National Museum West – a hidden treasure
The National Museum West located in Sam Sharpe Square, Montego Bay, is a hidden gem filled with historical treasure.
According to Sharifa Balfour, the curator, the museum is often overlooked because people don’t know that it exists. People pass by this cultural treasure trove without acknowledging, or even realising what that lies beyond its doors.
A resident of Montego Bay, Mikhala Findley, was asked for directions to the museum. “It’s in Kingston,” she responded confidently. When told she was incorrect, she researched and realised that the museum was in front of her the entire time.
“The museum focuses on the history and development of St James, with a focus on the city of Montego Bay,” Balfour said.
The museum, since its inception, has focused on the indigenous people, their food, and cultural lifestyles. It showcases the introduction of the English, the Spanish, slavery, the post-emancipation period, and Rastafarianism.
“The museum not only focuses on the Tainos’ heritage but at the transition between each cultural group. We also look at how each group added diversity to what we know as Jamaican culture today,” Balfour informed.
For each historical period, there are many artefacts on display that encapsulates how sophisticated each group was during their era. Additionally, it also highlighted how they lived from day to day. Many artefacts found in the museum were recovered from Port Royal, while others were sourced and a few were donated. These donations were found after major disasters such as a hurricane, landslide or flood. Some were even found by farmers.
“These artefacts can be used to eliminate myths that Africans were ‘ghetto’, as it tells the story of their creativity,” said Balfour.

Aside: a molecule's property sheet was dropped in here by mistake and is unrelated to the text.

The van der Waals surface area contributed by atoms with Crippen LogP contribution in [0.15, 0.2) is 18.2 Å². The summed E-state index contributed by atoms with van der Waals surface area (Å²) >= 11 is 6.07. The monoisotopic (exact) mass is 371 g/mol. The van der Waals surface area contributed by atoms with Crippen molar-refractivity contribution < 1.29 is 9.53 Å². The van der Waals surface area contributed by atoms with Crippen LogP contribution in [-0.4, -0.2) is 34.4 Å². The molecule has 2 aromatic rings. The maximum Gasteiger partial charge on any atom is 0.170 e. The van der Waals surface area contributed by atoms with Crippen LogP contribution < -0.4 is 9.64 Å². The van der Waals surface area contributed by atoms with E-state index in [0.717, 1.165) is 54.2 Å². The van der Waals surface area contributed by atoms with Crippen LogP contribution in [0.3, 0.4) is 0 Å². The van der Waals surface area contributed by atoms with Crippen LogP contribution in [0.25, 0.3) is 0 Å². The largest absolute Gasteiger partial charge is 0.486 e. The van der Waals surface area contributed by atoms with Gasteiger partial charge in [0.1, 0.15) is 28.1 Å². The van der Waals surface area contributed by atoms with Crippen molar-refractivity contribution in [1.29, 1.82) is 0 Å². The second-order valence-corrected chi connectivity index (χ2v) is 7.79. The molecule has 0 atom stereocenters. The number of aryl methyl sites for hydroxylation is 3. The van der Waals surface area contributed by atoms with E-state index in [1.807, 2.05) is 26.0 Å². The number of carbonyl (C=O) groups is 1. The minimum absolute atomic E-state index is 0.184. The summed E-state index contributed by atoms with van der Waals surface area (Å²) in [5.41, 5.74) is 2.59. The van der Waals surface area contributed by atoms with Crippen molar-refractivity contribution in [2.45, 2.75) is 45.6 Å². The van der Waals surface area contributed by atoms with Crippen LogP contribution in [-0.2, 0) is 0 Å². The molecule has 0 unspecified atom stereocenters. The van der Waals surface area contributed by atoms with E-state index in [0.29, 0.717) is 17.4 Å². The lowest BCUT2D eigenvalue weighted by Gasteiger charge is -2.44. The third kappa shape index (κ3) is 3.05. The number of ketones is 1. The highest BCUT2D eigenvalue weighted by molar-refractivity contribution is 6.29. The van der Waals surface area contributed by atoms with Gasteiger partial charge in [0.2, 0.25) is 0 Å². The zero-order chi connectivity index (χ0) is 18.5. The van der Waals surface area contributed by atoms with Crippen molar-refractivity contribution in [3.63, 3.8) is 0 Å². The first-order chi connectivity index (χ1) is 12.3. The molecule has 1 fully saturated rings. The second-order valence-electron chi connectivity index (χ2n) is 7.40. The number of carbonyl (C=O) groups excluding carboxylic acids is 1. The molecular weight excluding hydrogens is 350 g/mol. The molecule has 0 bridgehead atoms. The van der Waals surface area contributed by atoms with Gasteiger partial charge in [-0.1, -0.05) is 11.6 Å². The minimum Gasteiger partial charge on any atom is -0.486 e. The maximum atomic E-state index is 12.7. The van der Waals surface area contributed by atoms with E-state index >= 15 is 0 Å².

The museum displays a variety of artefacts from items as small as a conch shell to a gibbet. Which was a human cage made from metal, used as a torture device.
“Every artefact has a backstory that played an important role in getting us to where we are as a society today,” Balfour said. “It’s important as a country to understand how important our history is, and why we should revel in our heritage as the iconic nation we are.”
The museum also covers a wide aspect of contemporary history, as there is an entire section dedicated to Rastafarianism. Focusing on the history and the impact Haile Selassie had on modern day Rastafarians, as well as the obstacles they faced, like the 1963 Coral Gardens Massacre. There is exhibit on the history of Doctor’s Cave, which was said to have healing powers, ergo the name.
With the digitalisation the museum hopes to build visibility through social media platforms.
“The museum has a lot to offer, there are many sections that appeal to different individuals. I hope that in the future more locals will take up an interest in visiting and learning about their culture with their families and or friends,” said Findley.
The National Museum West aims to bring back the appreciation of local heritage. Balfour fears that with the younger generation finding significant cultural influence from the United States, the rich historical heritage that Jamaica has is losing its relevance.
“It’s a matter of retention. This is a visual memory. It’s more of a material memory. What we do is to preserve and maintain the material memory of a space- of a culture. Ultimately, allowing individuals to return and connect with their heritage,” said Balfour.
Sharian Blagrove is a student of journalism at Northern Caribbean University,